Ivory & Pâte de Verre Figure, ca. 1900
Appraised Value: $3,000 - $5,000
IMAGE: 1 of 2
Appraisal Video: (3:28)
Metalwork & Sculpture
Lillian Nassau, LLC
GUEST: I bought this piece about 30 years ago in Berrien Springs. I bought it from a little old lady who had a shop, and she had some antiques out on her porch and a sign in front of the house, but to get to the antique shop, we had to walk through her living room. And I spotted this piece in her living room and asked her about it. She hadn't considered selling it before, and she did mention that her daughter had shown some interest in it, and she said, "I should probably call my daughter first." And so she called her daughter and didn't get an answer, and she said, "Oh, if she'd been that interested, she probably would have shown more interest sooner." And so I was thrilled, because then she was willing to sell it to me.
APPRAISER: One of the things that we find exciting is coming to the show and being presented with something that we've never seen before. I've done a lot of the Roadshows and I've been in business a long time, and I've never seen this kind of a piece. It's made out of ivory here at the top. This middle part is glass, and the base is marble. What's unusual about this lower part is that it's made through a technique called pâte de verre, and in French that means "glass paste." It's made using ground-up pieces of colored glass that are then put in a mold, and then this mold is fired in a kiln. Most glass is either blown or molded or cast, but this is actually fired. And it gives this very interesting, sort of translucent effect. I wasn't able to find out who the artist on this particular piece was. It is signed, and it's just very hard to read. This was done around 1900, and it's probably French. There were two companies that did this kind of pâte de verre. One was Daum Nancy, and the other one was a company called Walter. And they cast sculpture by artists in glass. The subject matter is the biblical figure of Salome.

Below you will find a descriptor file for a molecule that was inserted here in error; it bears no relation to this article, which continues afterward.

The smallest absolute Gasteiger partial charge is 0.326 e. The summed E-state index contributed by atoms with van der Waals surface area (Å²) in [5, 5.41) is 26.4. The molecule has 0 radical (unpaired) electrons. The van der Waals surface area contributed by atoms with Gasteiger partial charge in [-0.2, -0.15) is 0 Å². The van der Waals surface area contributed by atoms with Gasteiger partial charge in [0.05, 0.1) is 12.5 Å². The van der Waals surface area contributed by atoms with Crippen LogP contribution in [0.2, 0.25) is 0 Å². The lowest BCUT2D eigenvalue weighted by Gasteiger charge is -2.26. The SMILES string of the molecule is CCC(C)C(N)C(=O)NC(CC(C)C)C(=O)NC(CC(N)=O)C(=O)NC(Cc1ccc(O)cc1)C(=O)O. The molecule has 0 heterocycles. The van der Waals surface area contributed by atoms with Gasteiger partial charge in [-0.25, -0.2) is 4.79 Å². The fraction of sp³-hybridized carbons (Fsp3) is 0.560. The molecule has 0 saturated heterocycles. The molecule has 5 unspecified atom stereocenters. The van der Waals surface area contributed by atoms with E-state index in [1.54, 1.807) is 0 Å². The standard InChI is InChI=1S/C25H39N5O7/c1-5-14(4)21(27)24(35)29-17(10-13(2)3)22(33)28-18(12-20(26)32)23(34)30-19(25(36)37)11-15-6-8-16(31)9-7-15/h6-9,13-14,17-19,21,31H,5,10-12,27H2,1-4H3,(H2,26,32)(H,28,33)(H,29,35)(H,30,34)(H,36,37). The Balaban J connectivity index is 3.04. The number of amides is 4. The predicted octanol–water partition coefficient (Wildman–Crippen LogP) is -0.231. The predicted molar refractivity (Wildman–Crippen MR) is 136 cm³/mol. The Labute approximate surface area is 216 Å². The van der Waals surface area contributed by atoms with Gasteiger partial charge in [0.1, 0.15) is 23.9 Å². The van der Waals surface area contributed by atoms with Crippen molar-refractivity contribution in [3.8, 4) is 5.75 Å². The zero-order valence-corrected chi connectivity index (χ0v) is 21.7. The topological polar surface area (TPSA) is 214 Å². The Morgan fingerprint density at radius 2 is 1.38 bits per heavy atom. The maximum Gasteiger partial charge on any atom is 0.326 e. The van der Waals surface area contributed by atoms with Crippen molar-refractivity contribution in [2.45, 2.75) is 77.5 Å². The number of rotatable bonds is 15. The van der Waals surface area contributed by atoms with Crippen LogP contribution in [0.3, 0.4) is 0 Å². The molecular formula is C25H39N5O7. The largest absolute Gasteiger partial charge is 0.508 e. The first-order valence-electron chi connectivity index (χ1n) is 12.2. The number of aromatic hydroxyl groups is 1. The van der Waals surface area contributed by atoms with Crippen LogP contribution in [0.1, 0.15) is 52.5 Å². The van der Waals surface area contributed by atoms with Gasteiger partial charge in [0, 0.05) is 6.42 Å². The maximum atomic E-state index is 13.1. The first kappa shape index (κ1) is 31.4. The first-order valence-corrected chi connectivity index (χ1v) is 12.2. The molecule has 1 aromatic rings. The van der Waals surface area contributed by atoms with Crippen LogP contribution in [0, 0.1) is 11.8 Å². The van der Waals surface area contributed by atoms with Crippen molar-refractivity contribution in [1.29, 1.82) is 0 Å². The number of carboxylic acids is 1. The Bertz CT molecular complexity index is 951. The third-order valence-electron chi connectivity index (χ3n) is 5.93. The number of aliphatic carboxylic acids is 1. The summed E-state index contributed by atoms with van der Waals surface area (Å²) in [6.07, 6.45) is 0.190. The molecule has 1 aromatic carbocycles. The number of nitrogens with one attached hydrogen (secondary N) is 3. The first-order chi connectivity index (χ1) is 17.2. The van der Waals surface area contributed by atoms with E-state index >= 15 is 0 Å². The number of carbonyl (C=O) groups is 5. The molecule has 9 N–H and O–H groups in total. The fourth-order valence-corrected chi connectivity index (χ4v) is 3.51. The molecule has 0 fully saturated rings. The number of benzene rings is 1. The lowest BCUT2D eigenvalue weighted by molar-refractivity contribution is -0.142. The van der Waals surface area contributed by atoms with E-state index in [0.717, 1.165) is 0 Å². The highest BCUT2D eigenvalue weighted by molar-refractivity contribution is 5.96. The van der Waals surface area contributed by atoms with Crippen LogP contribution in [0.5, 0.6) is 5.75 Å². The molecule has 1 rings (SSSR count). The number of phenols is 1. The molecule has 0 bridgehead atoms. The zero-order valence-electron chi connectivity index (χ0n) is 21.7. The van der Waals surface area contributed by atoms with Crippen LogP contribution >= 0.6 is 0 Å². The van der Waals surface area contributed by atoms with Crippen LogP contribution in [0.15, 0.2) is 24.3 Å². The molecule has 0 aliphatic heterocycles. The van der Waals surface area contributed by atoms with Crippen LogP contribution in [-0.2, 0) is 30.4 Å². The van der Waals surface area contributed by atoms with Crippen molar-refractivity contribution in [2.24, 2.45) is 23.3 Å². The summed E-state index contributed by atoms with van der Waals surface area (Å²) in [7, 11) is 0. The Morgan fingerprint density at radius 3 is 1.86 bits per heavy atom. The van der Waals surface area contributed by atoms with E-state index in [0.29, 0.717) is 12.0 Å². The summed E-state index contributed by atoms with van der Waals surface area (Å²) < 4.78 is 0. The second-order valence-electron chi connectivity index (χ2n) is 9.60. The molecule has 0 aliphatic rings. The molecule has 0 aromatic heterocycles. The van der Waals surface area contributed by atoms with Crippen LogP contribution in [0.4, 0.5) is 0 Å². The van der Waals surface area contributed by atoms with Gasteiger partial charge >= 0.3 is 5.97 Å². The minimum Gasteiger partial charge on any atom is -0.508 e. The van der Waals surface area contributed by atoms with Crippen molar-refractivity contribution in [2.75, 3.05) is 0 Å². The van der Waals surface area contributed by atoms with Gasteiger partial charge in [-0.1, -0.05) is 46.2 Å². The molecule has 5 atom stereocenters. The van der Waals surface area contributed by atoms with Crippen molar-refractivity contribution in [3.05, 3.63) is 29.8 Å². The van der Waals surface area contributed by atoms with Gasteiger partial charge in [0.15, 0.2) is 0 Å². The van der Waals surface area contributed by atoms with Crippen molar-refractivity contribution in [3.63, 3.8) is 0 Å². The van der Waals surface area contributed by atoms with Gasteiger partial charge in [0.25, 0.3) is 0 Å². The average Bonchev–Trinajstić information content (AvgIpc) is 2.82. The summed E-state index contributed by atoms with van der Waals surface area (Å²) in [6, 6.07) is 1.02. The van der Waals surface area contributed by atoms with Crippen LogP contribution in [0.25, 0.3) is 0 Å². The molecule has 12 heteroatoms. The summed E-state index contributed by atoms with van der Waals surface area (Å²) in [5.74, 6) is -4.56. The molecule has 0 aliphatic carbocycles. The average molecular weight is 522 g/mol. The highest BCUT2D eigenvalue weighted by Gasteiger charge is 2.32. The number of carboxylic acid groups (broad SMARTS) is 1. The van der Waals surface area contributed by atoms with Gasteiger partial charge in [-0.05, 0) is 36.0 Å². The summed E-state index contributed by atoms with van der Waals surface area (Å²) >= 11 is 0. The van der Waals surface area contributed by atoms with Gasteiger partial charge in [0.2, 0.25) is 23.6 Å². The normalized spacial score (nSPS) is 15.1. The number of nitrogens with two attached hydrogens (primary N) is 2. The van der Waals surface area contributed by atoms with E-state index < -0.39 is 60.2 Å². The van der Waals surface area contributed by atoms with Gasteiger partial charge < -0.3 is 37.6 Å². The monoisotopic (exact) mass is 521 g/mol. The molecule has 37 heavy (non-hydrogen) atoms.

APPRAISER: First of all, she seems like an exotic figure. She has this headband that's sort of reminiscent of a Middle Eastern costume, and she has a sword behind her, and this is consistent with the story of Salome, who danced and, as a reward, she was asked what she wanted, and she said she wanted the head of John the Baptist.
APPRAISER: So that's one of the possibilities. And then there was also a biblical figure named Judith, who seduced the king Holofernes, and in the middle of the night, she cut off his head.
APPRAISER: And helped defeat the army.
GUEST: All pleasant stories. Right.
APPRAISER: I think what's interesting about this decorative band here is it serves a function in that it covers the joint between these two pieces of ivory. So it's not only decorative, but it's functional and practical. It's a wonderful, wonderful piece, and, as I said, I've never seen anything like it. Most pieces that have ivory on it are bronze. This is in just beautiful condition. Ivory is affected by changes in temperature and humidity, and many times, these can fracture along the fault lines. Ivory can also discolor from cigarette smoke. So, now, what did you pay?
GUEST: Two hundred.
APPRAISER: Two hundred dollars. I would estimate it with a retail price of between $3,000 and $5,000.
GUEST: Oh, wonderful. That's a good return.
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